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Council to hear first reading of work camp ban bylaw

Last Updated Jun 10, 2019 at 7:54 am MST

PHOTO. RMWB Jubilee Centre. Sarah Anderson. REPORTER.

The bylaw that will restricts new and renewed work camps within 75 kilometres of the urban service area will be read for the first time on Tuesday, June 11.

A deadlocked vote by Mayor and council struck down a motion to rescind the bylaw on June 4, 2019..

During that meeting, the administration reported discussions with industry partners were positive.

Community leaders presented subcommittees dealing with housing, transportation, and community support services.

Nevertheless, the rescission motion failed.

The motion will go to a public hearing scheduled for July 9, 2019.

Municipal Development Plan

According to 2018 census data, 29.3 per cent of the industry’s workforce live in work camps.

The Municipal Development Plan (MDP) targets 85 per cent of the workforce to live in Fort McMurray by 2030.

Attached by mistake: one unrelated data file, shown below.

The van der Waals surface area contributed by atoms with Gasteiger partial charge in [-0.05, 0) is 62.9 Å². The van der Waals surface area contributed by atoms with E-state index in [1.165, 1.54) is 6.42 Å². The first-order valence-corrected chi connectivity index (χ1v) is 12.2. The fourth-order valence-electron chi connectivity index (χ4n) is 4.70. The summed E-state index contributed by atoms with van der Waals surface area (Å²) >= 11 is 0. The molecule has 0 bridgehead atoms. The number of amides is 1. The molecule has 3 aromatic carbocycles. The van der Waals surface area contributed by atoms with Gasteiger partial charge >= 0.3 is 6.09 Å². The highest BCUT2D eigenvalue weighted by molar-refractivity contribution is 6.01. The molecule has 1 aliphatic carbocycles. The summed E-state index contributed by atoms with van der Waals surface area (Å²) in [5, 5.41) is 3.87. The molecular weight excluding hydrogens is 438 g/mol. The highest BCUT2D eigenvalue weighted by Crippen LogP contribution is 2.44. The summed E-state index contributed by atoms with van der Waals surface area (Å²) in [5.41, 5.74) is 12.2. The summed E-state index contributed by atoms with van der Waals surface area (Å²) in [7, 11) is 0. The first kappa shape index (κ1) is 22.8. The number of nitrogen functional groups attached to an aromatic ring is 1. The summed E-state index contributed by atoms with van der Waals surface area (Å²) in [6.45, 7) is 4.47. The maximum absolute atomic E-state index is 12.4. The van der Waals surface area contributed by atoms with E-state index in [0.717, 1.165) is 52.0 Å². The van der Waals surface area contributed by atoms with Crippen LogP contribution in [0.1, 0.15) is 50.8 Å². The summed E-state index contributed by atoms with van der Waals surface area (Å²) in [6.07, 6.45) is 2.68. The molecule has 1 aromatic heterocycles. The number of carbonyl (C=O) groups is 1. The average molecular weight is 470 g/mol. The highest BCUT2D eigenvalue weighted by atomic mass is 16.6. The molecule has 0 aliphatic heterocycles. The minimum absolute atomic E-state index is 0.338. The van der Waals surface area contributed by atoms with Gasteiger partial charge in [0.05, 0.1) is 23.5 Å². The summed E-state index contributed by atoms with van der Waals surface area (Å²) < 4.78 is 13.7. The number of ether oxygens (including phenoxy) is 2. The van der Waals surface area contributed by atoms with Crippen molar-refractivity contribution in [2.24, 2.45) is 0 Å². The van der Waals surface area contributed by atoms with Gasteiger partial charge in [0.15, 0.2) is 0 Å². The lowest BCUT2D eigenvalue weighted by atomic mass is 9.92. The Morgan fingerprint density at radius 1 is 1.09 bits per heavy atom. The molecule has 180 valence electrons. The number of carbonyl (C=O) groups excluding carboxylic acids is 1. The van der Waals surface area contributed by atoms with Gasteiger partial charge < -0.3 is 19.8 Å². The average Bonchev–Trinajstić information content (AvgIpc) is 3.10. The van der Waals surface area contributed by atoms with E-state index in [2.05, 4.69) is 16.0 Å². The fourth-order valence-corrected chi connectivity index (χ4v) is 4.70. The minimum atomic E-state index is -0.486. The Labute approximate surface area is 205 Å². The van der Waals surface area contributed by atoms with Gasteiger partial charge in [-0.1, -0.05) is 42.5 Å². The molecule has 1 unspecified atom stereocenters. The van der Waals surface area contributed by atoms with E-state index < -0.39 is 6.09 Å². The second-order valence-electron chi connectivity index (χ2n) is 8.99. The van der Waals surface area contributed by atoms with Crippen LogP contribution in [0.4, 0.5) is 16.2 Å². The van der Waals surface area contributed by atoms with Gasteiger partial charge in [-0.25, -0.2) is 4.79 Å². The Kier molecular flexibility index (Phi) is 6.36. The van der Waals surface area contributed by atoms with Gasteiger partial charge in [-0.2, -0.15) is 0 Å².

It also forecasts 10 per cent to live in work camps and the last five per cent in neighbouring rural communities.

Oilsands Sands Community Alliance (OSCA) representative Karim Zariffa disagrees with the census data.

He said those numbers don’t consider things like turnaround or temporary staffing.

“We got to be mindful that there are 14 to 15 thousand that were here for turnaround. You’re now getting extremely close to that 20 per cent.”

Therefore, council made exceptions for certain project accommodations such as turnaround, exploration, maintenance, capital projects and those inaccessible by road.

A second motion also scheduled for first reading on Tuesday is for the Municipality to have more control over regulating work camps.

It proposes increasing the permit approval duration times from two to four years.

Furthermore, the amendments to the Land Use Bylaw suggested in the motion give greater control to any applications the Municipality receives.

Should this pass first reading, then the motion will go for a public hearing next month.

Council will also discuss the Weather Catcher, the bylaw concerning pet ownership, and the upcoming First Nations Métis Inuit (FNMI) Festival.